Cardiovascular Curiosities

By Diane Schlindwein

November 20, 2008 6 min read

CARDIOVASCULAR CURIOSITIES

Men and women have different issues approaching heart disease

Diane Schlindwein

Creators News Service

When it comes to having a healthy heart, both women and men should be equally diligent about taking good care of themselves. In fact, according to statistics released by the American Heart Association, coronary heart disease is the number one cause of death in the United States.

Up until recently, heart disease was thought to be a man's problem, said Dr. Nieca Goldberg, cardiologist, associate professor of medicine and the medical director of New York University's Women's Heart Program, as well as a national spokesperson for the American Heart Association's "Go Red" campaign.

However, as death rates of women who suffer heart-related disease have increased in recent years, it has become apparent that women especially need to be aware of heart-related symptoms, said Goldberg, who treats mostly women in her New York City practice.

It's important to realize that heart disease involves a great deal more than heart attacks, Goldberg wrote in her most recent book, "Dr. Nieca Goldberg's Complete Guide to Women's Health" ($26, Ballantine Books). It also involves structural issues such as valve problems, heart muscle problems such as heart failure, plumbing problems such as clogged arteries that supply the heart and problems of the electrical system such as arrhythmias. Some people have cardiovascular disease, which refers not only to heart disease, but also to diseases of the blood vessels throughout the body.

When it comes to your heart, it's important to keep an eye on your cholesterol. Those who have seen a physician recently -- or even those who haven't -- have probably heard quite a bit about both HDL (high density lipoprotein, or "good" cholesterol) and LDL (low density lipoprotein, or "bad" cholesterol). Jessica Forman, an exercise specialist in cardiac rehabilitation at the Prairie Heart Institute at St. John's Hospital in Springfield, Ill., said the optimal HDL level is 60 mg/dL (milligrams/deciliter) or more, while the optimal LDL level is 100 mg/dL or less.

"There is much you can do to increase your HDL and decrease you LDL cholesterol through lifestyle improvements," Forman said. "In fact, government health officials recommend that most adults with cholesterol problems first change their health habits for three to six months before resorting to medication."

Moderate to vigorous aerobic exercise, maintaining a lean body weight and quitting smoking can increase HDL, Forman said. To lower LDL, she recommends reducing dietary saturated fat intake to less than 10 percent of calories, reducing body weight if it is high, reducing dietary cholesterol to less than 300 milligrams a day, increasing carbohydrates to more than 55 percent of calories, and increasing dietary fiber to more than 20 grams a day. Fruits, vegetables, beans and whole-grain high-fiber foods are best.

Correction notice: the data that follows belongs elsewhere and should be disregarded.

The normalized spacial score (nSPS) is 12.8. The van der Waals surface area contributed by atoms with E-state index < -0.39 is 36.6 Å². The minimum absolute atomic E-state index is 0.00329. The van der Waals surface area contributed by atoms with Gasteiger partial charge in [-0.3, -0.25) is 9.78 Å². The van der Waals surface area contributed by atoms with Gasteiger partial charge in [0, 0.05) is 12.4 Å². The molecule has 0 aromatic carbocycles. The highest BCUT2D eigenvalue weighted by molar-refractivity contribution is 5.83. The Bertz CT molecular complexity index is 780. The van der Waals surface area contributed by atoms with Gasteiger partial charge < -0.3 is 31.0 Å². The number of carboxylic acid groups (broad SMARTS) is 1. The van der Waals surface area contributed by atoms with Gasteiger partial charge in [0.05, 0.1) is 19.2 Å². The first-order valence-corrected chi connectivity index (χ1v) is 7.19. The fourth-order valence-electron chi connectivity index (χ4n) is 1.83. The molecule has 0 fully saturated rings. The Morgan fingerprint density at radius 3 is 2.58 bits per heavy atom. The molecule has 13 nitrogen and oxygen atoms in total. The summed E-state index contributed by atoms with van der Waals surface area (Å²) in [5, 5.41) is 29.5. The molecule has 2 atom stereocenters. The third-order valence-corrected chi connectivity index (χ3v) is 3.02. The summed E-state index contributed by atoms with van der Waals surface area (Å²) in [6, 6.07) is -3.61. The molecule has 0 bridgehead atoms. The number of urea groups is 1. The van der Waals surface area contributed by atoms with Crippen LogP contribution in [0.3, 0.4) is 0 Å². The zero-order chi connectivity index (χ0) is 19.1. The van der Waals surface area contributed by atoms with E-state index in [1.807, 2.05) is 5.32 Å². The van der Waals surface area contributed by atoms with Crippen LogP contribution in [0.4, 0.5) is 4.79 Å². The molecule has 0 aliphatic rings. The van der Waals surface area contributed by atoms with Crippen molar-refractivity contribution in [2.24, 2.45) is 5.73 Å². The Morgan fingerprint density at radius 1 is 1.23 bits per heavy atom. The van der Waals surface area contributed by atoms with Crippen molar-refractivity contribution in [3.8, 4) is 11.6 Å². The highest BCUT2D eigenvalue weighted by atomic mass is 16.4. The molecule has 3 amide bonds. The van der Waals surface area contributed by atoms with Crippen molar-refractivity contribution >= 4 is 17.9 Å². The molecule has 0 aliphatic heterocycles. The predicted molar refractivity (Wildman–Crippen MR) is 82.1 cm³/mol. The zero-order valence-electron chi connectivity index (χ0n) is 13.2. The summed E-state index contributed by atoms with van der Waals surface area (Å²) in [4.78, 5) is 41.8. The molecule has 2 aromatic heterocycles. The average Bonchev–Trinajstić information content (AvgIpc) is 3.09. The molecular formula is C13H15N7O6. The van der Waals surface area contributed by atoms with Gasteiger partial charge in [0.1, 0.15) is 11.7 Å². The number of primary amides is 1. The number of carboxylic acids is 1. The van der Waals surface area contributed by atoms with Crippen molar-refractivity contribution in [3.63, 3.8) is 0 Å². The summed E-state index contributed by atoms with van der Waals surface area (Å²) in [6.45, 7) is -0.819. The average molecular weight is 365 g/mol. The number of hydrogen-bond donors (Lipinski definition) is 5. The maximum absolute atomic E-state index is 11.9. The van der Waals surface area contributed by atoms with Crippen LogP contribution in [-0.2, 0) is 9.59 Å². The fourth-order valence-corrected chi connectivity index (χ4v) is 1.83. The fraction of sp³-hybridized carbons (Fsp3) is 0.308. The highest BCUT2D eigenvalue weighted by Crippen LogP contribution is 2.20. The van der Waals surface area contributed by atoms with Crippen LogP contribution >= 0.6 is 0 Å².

"When women have a low HDL, is it bigger problem for them," Goldberg said.

Both men and women do share some risks for heart disease, she added. Those risks are obesity, lack of exercise and smoking. In fact, smoking triples a woman's chance of having a heart attack.

Goldberg recommended that both men and women take out a tape measure and check their waist sizes. "Women should have a waist size of 35 inches or less and men should have a waist size of 40 inches or less," she said. Any measurements greater than those can put individuals at risk for heart trouble.

High blood pressure and diabetes can also affect heart health for both sexes. The optimal blood pressure for both men and women, no matter what their age, is 120/80 or less, Goldberg said. Meanwhile, men who have diabetes are three times as likely to have heart problems, while women with diabetes are five times as likely to suffer from heart disease.

Goldberg recommended people see a doctor regularly, follow healthy eating and exercise habits and pay attention to the important "numbers" -- namely cholesterol, triglycerides, blood pressure, glucose levels and waist size. "They might be a pain, but those numbers are important," she said.

So when should a person suspect that he or she is having a heart attack? That answer may depend on whether you are a man or a woman, Goldberg said.

When men have a heart attack they usually feel pressure or pain in the middle of the chest, chest pain that spreads to the neck, shoulder or jaw, or chest pain with a feeling of faintness, sweating, nausea or shortness of breath.

Although women can have these same symptoms, Goldberg said women who are having a heart attack can experience unusual fatigue, shortness of breath -- especially during low levels of activity or even at rest -- nausea, dizziness, lower chest pain, back pain or upper abdominal discomfort.

Anyone who has symptoms of a heart attack should get help right away. "If you think you have heart symptoms, what you want to do is get medical attention immediately," Goldberg said. "What's the worst thing that can happen? You'll be wrong and be sent home."

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